However, the more profound question is beyond the dollar signs. It is often difficult to justify spending when you cannot quantify actual dollar savings because regular payroll expenses often mask absence and disability costs.  Absence and Disability Professionals are in a unique situation. They are at the level where they can gather valuable information and insight from a diverse group of managers, human resources representatives, and employees to detect when processes may not work or where there are gaps in synergies.  So how do we take these learnings and feed them up the chain so that this valuable information becomes useful to senior leaders?

Does your organization support a culture where ideas can be presented up the chain?  If not, what’s the workaround?  How will improving the absence and disability space in your organization improve employee morale, reduce wellness and benefits costs, reduce temporary labor costs and increase and maintain productivity when those unplanned absences occur so that the business continues without missing a beat?

We can’t answer all of the absence and disability management questions in this short blog post, but have I piqued your interest?  Have you started to ask yourself questions about available resources to assist with solving how to get senior leadership’s attention?

The three-part Certified Professional Disability Management (CPDM) course explores these questions and many more.

ShaunTeah Radcliffe

ShaunTeah L. Radcliffe, CPDM is a subject matter expert in absence and disability management with more than 10 years of professional experience in managing and training professionals to ensure compliance and resolution of complex leave of absence and workplace accommodation requests. ShaunTeah is a contributor to the development of IEA’s newly revamped Certified Professional in Disability Management (CPDM) curriculum

About IEA
The Insurance Education (IEA) is the leading provider of professional development programs in Workers’ Compensation, Disability Management, Risk Management and Human Resources.

Reasonable Accommodation Process


Workplace Accommodations – Year End is the The Perfect Time to Review Company Policies and Procedures.

December 2021, by ShaunTeah L. Radcliffe, CPDM

What exactly is a reasonable workplace accommodation? A reasonable accommodation is a temporary or permanent change to the job or hiring process that allows an employee or applicant to perform the job’s essential functions and enjoy equal access to employment opportunities that do not cause undue hardship or direct threat to the employer or employee. You are probably saying, well, that’s a mouthful, give it to me in laymen’s terms.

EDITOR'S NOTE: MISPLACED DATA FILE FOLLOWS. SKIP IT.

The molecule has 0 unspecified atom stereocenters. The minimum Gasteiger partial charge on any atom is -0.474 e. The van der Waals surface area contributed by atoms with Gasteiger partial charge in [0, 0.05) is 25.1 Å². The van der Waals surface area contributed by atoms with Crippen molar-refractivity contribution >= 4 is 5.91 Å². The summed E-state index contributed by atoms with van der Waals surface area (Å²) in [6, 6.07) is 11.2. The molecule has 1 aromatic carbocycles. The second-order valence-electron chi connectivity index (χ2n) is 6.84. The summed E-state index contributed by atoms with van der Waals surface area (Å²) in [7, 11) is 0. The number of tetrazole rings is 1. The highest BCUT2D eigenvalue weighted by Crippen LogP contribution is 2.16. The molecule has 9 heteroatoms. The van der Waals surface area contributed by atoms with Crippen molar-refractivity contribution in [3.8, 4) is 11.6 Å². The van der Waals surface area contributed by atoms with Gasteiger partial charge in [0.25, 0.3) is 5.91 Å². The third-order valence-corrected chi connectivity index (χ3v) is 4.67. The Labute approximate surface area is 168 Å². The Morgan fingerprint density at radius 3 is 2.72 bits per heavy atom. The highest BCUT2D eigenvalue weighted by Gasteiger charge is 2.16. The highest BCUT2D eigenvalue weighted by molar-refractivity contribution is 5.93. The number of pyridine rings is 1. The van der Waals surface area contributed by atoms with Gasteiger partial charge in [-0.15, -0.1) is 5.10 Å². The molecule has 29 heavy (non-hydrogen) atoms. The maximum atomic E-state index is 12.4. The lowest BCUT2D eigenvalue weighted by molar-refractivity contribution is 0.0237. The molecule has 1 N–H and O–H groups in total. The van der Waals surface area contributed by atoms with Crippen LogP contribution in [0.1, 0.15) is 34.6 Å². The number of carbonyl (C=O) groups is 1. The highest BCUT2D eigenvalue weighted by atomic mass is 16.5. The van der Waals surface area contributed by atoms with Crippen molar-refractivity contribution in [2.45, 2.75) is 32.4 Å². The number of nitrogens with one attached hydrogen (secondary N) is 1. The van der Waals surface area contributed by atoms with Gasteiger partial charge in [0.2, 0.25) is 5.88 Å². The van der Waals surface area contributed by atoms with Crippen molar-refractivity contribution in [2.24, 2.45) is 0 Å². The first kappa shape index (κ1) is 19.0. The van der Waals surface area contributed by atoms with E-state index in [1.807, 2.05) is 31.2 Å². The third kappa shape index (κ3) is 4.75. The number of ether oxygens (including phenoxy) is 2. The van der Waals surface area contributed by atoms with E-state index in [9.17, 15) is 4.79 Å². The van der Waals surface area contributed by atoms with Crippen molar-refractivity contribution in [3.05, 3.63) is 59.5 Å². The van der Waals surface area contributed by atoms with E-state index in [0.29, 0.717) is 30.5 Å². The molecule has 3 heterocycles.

How about we discuss some examples of reasonable workplace accommodations instead? Some examples include the following:

  • Allowing a service/support animal to accompany the employee to work to aid with anxiety triggers.
  • Providing a stool for an employee with a knee problem to take sitting breaks while they still work the register
  • Allowing a pregnant employee to take additional breaks for hydration
  • Providing reserved parking for an employee with a heart condition because the regular walk from the employee parking aggravates the employee’s condition
  • Aiding a vision-impaired applicant with the application process
  • Providing alternate methods for online training or presentation of materials

So how do we execute a process to ensure that our workplace accommodations are reasonable and support the organization’s needs and allow the employee to perform the essential functions of their job without causing undue hardship?

  1. Identify the potential workplace accommodation request – Disability disclosure should always be acknowledged. Managers and HR Professionals should be trained regularly to identify potential accommodation concerns. The employee does not have to explicitly request an accommodation. Managers should be aware of behavior changes or dialogue that may indicate a concern. (see my previous blog on this topic here)
  2. Initiate an interactive dialogue – now that we have identified a concern, we need to initiate a conversation to understand any potential barriers and how they may be addressed. This conversation should include both the manager and the employee. The discussion should be an information gathering session to understand the barriers and the job functions and inform the manager, employee, or applicant what to expect during the process.
  3. Obtain documentation – some accommodations are quick, simple, and easy if the accommodation is obvious. If the accommodation is not obvious, you may need to request documentation from the employee’s medical provider.
  4. Continue interactive dialogue – Accommodations are not one size fits all, and requests should be reviewed individually. Once medical documentation has been received, continue interactive discussions with the manager, employee, or applicant to clarify any questions and discuss potential accommodations. Agree on an accommodation that is reasonable and effective. A best practice is always to ensure that the parties understand what to expect as you move through the process.
  5. Implement and monitor the accommodation – Accommodations may be implemented on a trial basis and adjusted as changes to the workplace or the employee’s condition changes. Interactive dialogue should be ongoing to ensure that the accommodation remains effective. Make adjustments to the approved accommodation as new information becomes available.
  6. Document, Document, Document – Maintain accurate and detailed records of discussions regarding the accommodation.

If you still need assistance, many resources are available for navigating workplace accommodations, such as the Job Accommodation Network (JAN) that provides free expert and confidential guidance for workplace accommodations.  

ShaunTeah Radcliffe

ShaunTeah L. Radcliffe, CPDM is a subject matter expert in absence and disability management with more than 10 years of professional experience in managing and training professionals to ensure compliance and resolution of complex leave of absence and workplace accommodation requests. ShaunTeah is a contributor to the development of IEA’s newly revamped Certified Professional in Disability Management (CPDM) curriculum

About IEA
The Insurance Education (IEA) is the leading provider of professional development programs in Workers’ Compensation, Disability Management, Risk Management and Human Resources.